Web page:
Because the Didache did not appear to be based on Barnabas, scholars around 1950 began considering its relationship to the Synoptic Gospels. “The earliest commentators on the text usually assumed the use of at least Matthew’s gospel, especially since the Didache itself four times refers to ‘the gospel’ in 8:2; 11:3; 16:3, 4” (Draper (ed.), 1996, 16). By 1957, though, Helmut Koster suggested that the Didache was not dependent on the Gospels but stood beside them independently (Draper (ed.), 1996, 17. Footnote refers to Synoptische Uberlieferung beiden apostolischen Vatern, Berlin: Akademie-Verlag, 1957). Audet made similar conclusions in his 1958 commentary. Despite numerous scholarly reviews, the interrelationship of Didache and the Gospels or traditions leading to them remains elusive (Draper (ed.), 1996, 18).
Following Audet’s ork, more form-critical analysis has emerged. Since the Didache appears to be a church or community manual, there has been an assumption of “a complex and rather haphazard history of accumulation” (Draper (ed.), 1996, 19). However, Draper observes, the earliest documents we would recognize as church manuals did not arise until about the third century. The Didache is not in this tradition, though it may foreshadow it. There is also an assumption by scholars of church manuals that they are not as intentionally doctrinal in nature as is the Didache (Draper (ed.), 1996, 20-21).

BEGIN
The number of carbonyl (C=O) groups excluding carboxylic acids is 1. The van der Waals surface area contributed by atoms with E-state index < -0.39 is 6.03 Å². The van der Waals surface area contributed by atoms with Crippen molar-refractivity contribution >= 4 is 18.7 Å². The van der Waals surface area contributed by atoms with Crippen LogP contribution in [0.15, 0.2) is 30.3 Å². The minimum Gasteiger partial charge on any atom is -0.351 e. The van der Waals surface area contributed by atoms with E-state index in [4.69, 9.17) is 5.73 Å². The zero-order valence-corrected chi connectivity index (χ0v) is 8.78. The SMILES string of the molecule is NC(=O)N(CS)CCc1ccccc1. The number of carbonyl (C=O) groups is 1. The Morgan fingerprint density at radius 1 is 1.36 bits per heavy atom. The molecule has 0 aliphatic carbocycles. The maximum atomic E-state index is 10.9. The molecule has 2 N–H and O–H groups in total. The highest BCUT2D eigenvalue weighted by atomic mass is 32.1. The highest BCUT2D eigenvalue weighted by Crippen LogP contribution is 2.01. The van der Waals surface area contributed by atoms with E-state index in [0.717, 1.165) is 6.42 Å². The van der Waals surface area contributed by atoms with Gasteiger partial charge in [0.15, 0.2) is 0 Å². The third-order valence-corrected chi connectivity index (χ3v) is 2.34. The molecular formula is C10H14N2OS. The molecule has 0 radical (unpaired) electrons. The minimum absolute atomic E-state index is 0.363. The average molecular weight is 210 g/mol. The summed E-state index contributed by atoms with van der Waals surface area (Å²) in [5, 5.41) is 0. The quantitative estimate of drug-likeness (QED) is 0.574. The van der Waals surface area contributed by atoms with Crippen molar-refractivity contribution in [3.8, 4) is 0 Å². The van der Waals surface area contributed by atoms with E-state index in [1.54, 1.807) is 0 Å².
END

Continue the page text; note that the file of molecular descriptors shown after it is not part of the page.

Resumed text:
A redaction critical approach to the Didache has sought to understand how the “Didachist” might have revised traditions to suit his own purpose (Draper (ed.), 1996, 22). These studies are chiefly dated in 1978 and after. A problem inherent in the approach is that we rarely have clear evidence for sources, so it is unclear whether materials have been adopted or adapted.
Studies of the Didache have always shown interest in the liturgical traditions (Draper (ed.), 1996, 24). The possible timing of a n anointing with oil at the time of baptism has drawn attention, ashas the use of running water (Draper (ed.), 1996, 25). The question of whether baptism in Judaism and Christianity are different, and which is described in the Didache also arises. Draper observes that the concentration on baptism has not been as extensive as that on the eucharist (Draper (ed.), 1996, 25).